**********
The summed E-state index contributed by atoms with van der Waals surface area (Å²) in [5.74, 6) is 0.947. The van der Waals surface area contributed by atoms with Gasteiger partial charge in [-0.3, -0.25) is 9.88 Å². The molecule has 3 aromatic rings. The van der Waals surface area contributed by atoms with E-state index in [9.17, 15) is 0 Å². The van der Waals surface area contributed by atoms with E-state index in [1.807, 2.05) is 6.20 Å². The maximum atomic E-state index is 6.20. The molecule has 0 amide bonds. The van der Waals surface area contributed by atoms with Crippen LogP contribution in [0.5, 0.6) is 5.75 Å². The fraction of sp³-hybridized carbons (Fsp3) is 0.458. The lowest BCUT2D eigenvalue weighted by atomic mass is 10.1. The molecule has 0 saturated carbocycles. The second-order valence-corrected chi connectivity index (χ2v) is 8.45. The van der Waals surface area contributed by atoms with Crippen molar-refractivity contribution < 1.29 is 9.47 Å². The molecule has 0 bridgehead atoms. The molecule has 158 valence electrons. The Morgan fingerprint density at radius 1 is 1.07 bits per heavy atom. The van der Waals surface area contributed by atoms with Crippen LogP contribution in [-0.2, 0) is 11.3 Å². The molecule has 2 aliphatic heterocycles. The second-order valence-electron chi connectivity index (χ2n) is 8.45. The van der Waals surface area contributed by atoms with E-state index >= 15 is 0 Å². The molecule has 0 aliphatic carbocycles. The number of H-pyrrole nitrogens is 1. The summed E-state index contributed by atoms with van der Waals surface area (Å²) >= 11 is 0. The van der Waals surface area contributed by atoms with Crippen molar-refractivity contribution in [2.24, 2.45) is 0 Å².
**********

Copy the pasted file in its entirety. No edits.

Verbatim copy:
The summed E-state index contributed by atoms with van der Waals surface area (Å²) in [5.74, 6) is 0.947. The van der Waals surface area contributed by atoms with Gasteiger partial charge in [-0.3, -0.25) is 9.88 Å². The molecule has 3 aromatic rings. The van der Waals surface area contributed by atoms with E-state index in [9.17, 15) is 0 Å². The van der Waals surface area contributed by atoms with E-state index in [1.807, 2.05) is 6.20 Å². The maximum atomic E-state index is 6.20. The molecule has 0 amide bonds. The van der Waals surface area contributed by atoms with Crippen LogP contribution in [0.5, 0.6) is 5.75 Å². The fraction of sp³-hybridized carbons (Fsp3) is 0.458. The lowest BCUT2D eigenvalue weighted by atomic mass is 10.1. The molecule has 0 saturated carbocycles. The second-order valence-corrected chi connectivity index (χ2v) is 8.45. The van der Waals surface area contributed by atoms with Crippen molar-refractivity contribution < 1.29 is 9.47 Å². The molecule has 0 bridgehead atoms. The molecule has 158 valence electrons. The Morgan fingerprint density at radius 1 is 1.07 bits per heavy atom. The van der Waals surface area contributed by atoms with Crippen LogP contribution in [-0.2, 0) is 11.3 Å². The molecule has 2 aliphatic heterocycles. The second-order valence-electron chi connectivity index (χ2n) is 8.45. The van der Waals surface area contributed by atoms with E-state index >= 15 is 0 Å². The molecule has 0 aliphatic carbocycles. The number of H-pyrrole nitrogens is 1. The summed E-state index contributed by atoms with van der Waals surface area (Å²) >= 11 is 0. The van der Waals surface area contributed by atoms with Crippen molar-refractivity contribution in [2.24, 2.45) is 0 Å².